Onion City Experimental Film and Video Festival | Festival | Chicago Reader

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Onion City Experimental Film and Video Festival

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In addition to opening night on June 14, the 19th annual, expanded edition of the festival includes two programs of French films (see capsules on The Virgin's Bed and Vite/Deux Fois), two one-person shows, and six programs of shorts. Most of the work is excellent, but what's distinctive is the variety--even the weak films are innovative. Programs run through Sunday, June 17; all the ones listed here are at Chicago Filmmakers, 5243 N. Clark. Unless otherwise noted, tickets are $8, $7 for students, $4 for CF members. For more information call 773-293-1447 or check chicagofilmmakers.org.

With its absurdist intertitles and bright abstractions, Jessie Stead's charming, playful Foggy Mountains Breakdown More Than Non-Foggy Mountains (2006, 59 min.) lives up to its weird name. Nine different renditions of a bluegrass tune are in keeping with the film's postmodern spirit, arguing against fixed forms and ideas. Stead will attend. a Fri 6/15, 11 PM. F

The longest piece in "Group Program 1: Tonal Variations" (91 min.), Luther Price's Kittens Grow Up, has an emotional edge. It intercuts cute footage of a cat mothering her kittens with scenes from a family drama featuring an abusive dad. In Black and White Trypps Number Three Ben Russell offers intense, fragmentary views of dancers, illuminated by a single spotlight, at a rock performance. Joe Gilmore and Paul Emery's Clut is an impressive essay on three-dimensional abstraction, while Kyle Canterbury continues his poetic investigations of the nature of video in four 2006 pieces. a Sat 6/16, 5:30 PM.

The best piece in "Group Program 2: More Than Meets the Eye" (79 min.) is John Smith's Pyramids/Skunk (Hotel Diaries 5). Smith's visual and voice-over comments on the minute details of two hotel rooms have a wry self-indulgence that sets up his observations on the real-world horrors in Palestine. In Happy Again (2006) Gregg Biermann superimposes Gene Kelly on Kelly in footage from Singin' in the Rain to create a sensuous texture that captures some of the musical's spirit. a Sat 6/16, 8 PM.

"Group Program 3: 'Curiouser and Curiouser!'" (89 min.) includes Corinna Schnitt's curious Once Upon a Time (2005): circular pans of a living room reveal more and more animals. Kittens are no surprise, but by the time goats and pigs are eating the plants she's made a wonderful point about living creatures versus bourgeois decorating. Guy Ben-Ner's Truffaut remake--Wild Boy (2004), using his own son--is inexcusably self-indulgent and cloyingly cute. a Sat 6/16, 9:45 PM.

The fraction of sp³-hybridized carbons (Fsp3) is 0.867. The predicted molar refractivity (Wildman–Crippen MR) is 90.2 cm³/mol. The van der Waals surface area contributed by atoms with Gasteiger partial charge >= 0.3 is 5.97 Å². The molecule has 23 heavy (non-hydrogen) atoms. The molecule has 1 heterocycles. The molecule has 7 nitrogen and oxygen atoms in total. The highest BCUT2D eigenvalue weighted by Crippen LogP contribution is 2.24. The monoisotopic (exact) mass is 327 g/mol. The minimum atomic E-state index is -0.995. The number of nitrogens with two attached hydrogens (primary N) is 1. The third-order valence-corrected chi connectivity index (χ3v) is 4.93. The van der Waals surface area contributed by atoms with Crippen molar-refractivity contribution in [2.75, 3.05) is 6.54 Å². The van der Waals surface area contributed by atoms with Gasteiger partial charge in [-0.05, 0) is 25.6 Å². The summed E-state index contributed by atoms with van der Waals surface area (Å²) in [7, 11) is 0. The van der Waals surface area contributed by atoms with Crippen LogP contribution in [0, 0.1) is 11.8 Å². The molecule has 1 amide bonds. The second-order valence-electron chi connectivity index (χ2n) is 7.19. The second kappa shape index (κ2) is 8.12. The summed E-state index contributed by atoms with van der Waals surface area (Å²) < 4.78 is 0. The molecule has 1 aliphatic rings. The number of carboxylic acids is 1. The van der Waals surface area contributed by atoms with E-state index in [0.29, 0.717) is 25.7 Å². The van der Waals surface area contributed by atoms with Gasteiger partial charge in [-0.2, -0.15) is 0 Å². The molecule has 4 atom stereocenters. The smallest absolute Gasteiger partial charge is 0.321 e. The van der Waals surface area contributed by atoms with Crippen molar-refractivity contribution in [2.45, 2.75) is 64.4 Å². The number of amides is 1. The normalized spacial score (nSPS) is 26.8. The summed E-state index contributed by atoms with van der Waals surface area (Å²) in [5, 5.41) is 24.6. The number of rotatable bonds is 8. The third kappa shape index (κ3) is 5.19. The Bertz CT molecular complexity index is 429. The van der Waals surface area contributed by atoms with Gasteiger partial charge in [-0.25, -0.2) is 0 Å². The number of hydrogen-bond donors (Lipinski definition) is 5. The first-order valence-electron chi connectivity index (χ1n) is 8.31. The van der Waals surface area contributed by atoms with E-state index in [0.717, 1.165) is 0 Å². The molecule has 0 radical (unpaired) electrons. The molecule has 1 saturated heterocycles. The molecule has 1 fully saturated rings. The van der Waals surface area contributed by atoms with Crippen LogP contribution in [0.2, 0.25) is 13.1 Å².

"Group Program 4: The Political Edge" (78 min.) includes Jean-Luc Godard and Anne-Marie Mieville's densely allusive Freedom and Homeland (2002), which suggests Godard's own history. In Ken Jacobs's superb Capitalism: Child Labor (2006), rapid cuts between views of a huge turn-of-the-century factory magnify this massively oppressive space. a Sun 6/17, 1 PM.

The films in "The Intimate Distance--A Tribute to Mark LaPore (1952-2005)" (80 min.) were not available for preview, but LaPore's quiet observational cinema, tinged by melancholy, is well worth a look. Presented by Mark McElhatten. a Sun 6/17, 3 PM.

The longest piece in "Group Program 5: Luminescence" (80 min.) is Marya Alford's Bouvier and Prusakova (2005), in which a Russian woman talks about meeting her American suitor in Minsk, marrying, and emigrating to the United States. Only at the end do we learn that "Lee" is JFK's assassin, a shock that recalls other hopeful stories gone bad. Robert Todd's Qualities of Stone and Diane Kitchen's Ecstatic Vessels are both gentle, poetic observations of small details, the texture of a surface or the shape and color of a leaf. a Sun 6/17, 6:30 PM.

"Group Program 6: Dreaming Awake" (75 min.) includes abstractions like Thorsten Fleisch's Energie!, in which jagged shapes crackle with energy--unfortunately smoothed over by the drone soundtrack. In Robert Daniel Flowers's Stereoscopic Experiment for Audience No. 2 repeated geometrical shapes produce labyrinthine effects suggesting a hall of mirrors. Rae Staseson's When Owls Dream shows a bird flying through superimposed Canadian landscapes, which gives the land a lightness and spirituality. a Sun 6/17, 8:30 PM. --Fred Camper

Art accompanying story in printed newspaper (not available in this archive): Foggy Mountains Breakdown More Than Non-Foggy Mountains.

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